World Mental Health Day: mental health awareness can be so much work
By Daniel J. McLaughlin
Discussing mental health can be its own minefield for journalists. Even before putting pen to paper, or digit to keyboard, there is the seemingly impossible task of selecting a photograph to accompany the piece. How can the vast and expansive definition of mental health be summed up with just one image? A picture can represent a thousand words, but those thousands of words each contrast and mean something different from one person to another.
The choice of illustration by many publications is the clichéd 'headclutcher', but this can be problematic. Time to Change advises journalists and publications to use alternative images to depict mental health. The mental health organisation, whose aim is to end mental health discrimination, argues that images used in stories can be “just as damaging as the words or the headlines”. As they note, people with mental health problems do not look depressed all the time and the 'headclutcher' does not represent what they face day-to-day.
Mental health cannot be portrayed in a single photograph, as there are more than 200 classified forms of mental illness, including more common disorders such as depression, bipolar disorder, dementia, schizophrenia and anxiety disorders. While they vary in mood and personality changes, they all share one thing: each mental health problem still faces stigma today.
World Mental Health Day is held every year on October 10 to help challenge this stigma, and raise awareness about mental health issues across the globe. The theme for this year's awareness day, the 25th in its history, is mental health in the workplace. And that's why this background piece for Perspecs has used an image on an ordinary day in an office: there's no 'headclutchers', no melodrama, no forlorn look into the distance; just workers getting on with their jobs, because that's the reality for many people.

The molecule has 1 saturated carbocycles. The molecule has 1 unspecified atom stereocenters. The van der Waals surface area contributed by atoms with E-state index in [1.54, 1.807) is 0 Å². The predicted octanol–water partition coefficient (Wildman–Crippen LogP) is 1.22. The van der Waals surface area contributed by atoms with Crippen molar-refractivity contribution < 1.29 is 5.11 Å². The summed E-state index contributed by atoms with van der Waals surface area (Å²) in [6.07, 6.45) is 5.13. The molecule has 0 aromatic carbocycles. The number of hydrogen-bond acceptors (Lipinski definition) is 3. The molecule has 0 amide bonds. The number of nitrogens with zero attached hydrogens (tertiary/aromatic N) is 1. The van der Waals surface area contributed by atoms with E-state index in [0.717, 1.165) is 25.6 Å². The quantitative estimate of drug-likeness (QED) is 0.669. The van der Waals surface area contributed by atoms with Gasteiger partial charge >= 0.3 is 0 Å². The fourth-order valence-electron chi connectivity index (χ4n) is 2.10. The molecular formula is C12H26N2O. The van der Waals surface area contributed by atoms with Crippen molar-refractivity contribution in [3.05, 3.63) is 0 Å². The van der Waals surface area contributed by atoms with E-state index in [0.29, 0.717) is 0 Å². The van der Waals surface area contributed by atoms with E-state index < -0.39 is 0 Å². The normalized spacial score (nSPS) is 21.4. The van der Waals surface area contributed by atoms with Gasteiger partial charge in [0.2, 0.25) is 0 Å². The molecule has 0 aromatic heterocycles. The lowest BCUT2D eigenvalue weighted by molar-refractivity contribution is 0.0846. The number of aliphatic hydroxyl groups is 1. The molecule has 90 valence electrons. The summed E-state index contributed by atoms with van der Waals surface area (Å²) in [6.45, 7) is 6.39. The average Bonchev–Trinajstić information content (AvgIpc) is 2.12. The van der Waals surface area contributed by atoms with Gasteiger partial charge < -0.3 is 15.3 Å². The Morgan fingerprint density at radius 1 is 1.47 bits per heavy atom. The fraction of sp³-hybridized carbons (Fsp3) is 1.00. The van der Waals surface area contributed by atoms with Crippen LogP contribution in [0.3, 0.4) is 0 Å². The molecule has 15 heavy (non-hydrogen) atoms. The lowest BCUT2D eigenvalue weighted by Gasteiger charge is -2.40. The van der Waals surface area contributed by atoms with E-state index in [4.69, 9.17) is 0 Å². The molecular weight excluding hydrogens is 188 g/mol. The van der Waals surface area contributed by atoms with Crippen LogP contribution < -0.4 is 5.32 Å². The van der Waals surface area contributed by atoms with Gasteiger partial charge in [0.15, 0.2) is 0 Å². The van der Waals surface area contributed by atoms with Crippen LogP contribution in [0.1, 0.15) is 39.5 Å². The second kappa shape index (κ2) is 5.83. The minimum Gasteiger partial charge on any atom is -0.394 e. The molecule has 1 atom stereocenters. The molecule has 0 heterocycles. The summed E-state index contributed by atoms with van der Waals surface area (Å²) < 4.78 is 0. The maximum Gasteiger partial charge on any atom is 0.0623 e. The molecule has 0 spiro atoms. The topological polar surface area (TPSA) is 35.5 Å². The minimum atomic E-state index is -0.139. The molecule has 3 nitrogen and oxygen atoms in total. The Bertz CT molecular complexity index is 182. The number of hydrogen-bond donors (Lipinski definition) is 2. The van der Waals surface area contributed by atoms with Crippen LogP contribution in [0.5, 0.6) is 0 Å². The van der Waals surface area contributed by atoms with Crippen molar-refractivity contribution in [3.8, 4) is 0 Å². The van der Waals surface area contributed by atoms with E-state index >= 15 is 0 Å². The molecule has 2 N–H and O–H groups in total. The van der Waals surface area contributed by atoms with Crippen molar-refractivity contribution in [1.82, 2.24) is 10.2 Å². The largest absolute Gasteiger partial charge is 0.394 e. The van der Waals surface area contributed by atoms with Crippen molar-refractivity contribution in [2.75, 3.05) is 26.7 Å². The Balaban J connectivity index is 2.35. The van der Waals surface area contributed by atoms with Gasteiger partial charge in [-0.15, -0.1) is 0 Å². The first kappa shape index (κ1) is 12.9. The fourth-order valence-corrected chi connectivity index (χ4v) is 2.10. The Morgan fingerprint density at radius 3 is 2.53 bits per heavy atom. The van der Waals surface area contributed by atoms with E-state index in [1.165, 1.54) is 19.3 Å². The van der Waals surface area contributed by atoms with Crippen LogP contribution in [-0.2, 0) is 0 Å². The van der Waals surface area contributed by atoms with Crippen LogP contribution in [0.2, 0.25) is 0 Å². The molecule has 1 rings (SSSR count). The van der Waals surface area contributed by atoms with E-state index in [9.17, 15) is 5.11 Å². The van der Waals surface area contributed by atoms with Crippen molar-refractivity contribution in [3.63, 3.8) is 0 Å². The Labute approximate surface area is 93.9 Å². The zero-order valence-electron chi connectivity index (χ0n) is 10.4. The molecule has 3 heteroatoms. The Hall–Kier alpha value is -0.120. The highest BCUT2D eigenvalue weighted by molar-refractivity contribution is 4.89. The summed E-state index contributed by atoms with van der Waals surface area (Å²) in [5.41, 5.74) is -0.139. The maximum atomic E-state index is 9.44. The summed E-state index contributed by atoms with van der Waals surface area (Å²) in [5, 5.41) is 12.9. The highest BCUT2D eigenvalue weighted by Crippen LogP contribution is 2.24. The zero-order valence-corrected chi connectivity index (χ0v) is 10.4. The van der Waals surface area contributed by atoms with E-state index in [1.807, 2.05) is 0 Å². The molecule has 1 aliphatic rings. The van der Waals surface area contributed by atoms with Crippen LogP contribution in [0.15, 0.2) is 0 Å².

A hidden reality for workers, however, is cope with mental health problems silently. According to research carried out by the Mental Health Foundation, Oxford Economics, and Unum, nearly 15 per cent experience mental health problems in the workplace, with women in full-time employment almost twice as likely to have a common mental health problem as full-time employed men.
Around 13 per cent of all sickness absence days in the UK can be attributed to mental health conditions. However, this could be a conservative estimate, because nearly half of workers "make up a physical health excuse if they were off for a mental health reason, rather than discussing the problem with colleagues or managers", the Daily Mirror reports. Employees do not want to bring the subject up for fear of being marginalised or losing their job, with one in three workers not feeling safe being open about their mental health at work.
Removing the stigma from mental health in the workplace could be beneficial for both the welfare of the employees of a company, and the pockets of their employers. Better mental health support in the workplace could save £8 billion a year for UK businesses, according to Metro. They argue that preventative measures could be cost-effective in the long run for employers, with workplace intervention such as care management and screening for those living with mental health issues or for those who are at risk of mental illness.
This is estimated to cost £30.90 per employee for an assessment, plus £240 for cognitive behavioural therapy, if required. The benefits outweigh the costs with the net profit over a two-year period for a company of 500 employees estimated to be £83,278.
The extraordinary thing about mental health is that it is so ordinary, whether it is in the workplace or on the streets. The oft-cited figure is that one in four of us suffers from a mental health problem. The extraordinary thing about this ordinary problem is the strength and courage shown by those facing it, despite the stigma and fear.